* Columbia Management Companies Inc.: guilty to one count of conspiracy to defraud the U.S. and to make and use false writings and documents in connection with its fraudulent "upcoding" of bills to Medicare for patients diagnosed with certain types of pneumonia. The criminal fine is $27.5 million. This investigation was based in Nashville, Tennessee;
* Middle District of Florida (Tampa) Columbia Homecare Group: guilty to one count of conspiring to defraud the U.S. and one count of conspiracy to violate the Medicare Anti-kickback Statute in connection with the purchase and operation of home health agencies. The criminal fine is $8.4 million.
* Columbia Management Companies: guilty to eight counts of making false statements to the U.S. in connection with the submission of false cost reports to Medicare. The fine amount is $22.6 million; and,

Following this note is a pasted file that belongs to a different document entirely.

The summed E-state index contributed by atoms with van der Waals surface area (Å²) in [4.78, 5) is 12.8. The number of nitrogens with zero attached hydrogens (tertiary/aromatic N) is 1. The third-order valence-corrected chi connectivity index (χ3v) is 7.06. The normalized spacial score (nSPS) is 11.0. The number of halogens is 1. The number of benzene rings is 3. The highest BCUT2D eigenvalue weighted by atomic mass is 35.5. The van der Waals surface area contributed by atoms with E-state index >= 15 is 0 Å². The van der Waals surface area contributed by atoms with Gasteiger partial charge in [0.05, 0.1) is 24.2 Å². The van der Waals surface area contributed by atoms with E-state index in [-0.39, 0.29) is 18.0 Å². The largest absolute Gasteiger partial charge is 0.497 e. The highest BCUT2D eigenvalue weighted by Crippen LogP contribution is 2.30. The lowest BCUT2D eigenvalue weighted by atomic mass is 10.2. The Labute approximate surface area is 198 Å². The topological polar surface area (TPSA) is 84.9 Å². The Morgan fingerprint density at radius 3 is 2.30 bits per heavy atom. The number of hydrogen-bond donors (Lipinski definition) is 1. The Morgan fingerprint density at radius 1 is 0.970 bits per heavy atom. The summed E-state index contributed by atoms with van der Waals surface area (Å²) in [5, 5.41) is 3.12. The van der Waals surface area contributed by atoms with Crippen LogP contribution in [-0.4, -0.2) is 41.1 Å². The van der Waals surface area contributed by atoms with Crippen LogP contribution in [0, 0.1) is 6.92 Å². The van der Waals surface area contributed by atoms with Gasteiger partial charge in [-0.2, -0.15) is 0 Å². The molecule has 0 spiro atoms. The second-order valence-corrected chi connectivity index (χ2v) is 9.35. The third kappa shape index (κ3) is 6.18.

* Western District of Texas (El Paso). Columbia Homecare Group: to a conspiracy to pay kickbacks and other monetary benefits to doctors in violation of the Medicare Anti-kickback Statute. The criminal fine is $30,116,592.
The plea agreement of December 2000 only resolved corporate criminal liability. As a further result of the plea agreement, two subsidiaries were excluded from participating in the Medicare Program.
By June 2003, when the action by the US Department of Justice was finally settled HCA had been required to pay out $1.7bn for defrauding the US govt and paying kickbacks to doctors.
The US govt also joined a suit against KPMG, which had allegedly helped Columbia/HCA defraud the govt and recovered $9m in fines and penalties in October 2001. KPMG denies any wrongdoing, and says they agreed to settle only to avoid the cost of litigation and put it all behind them.
Now calls itself just HCA as the previous name associated ‘with an aggressive culture’ (Health Service Journal, 060700, Howard Berliner American Booty).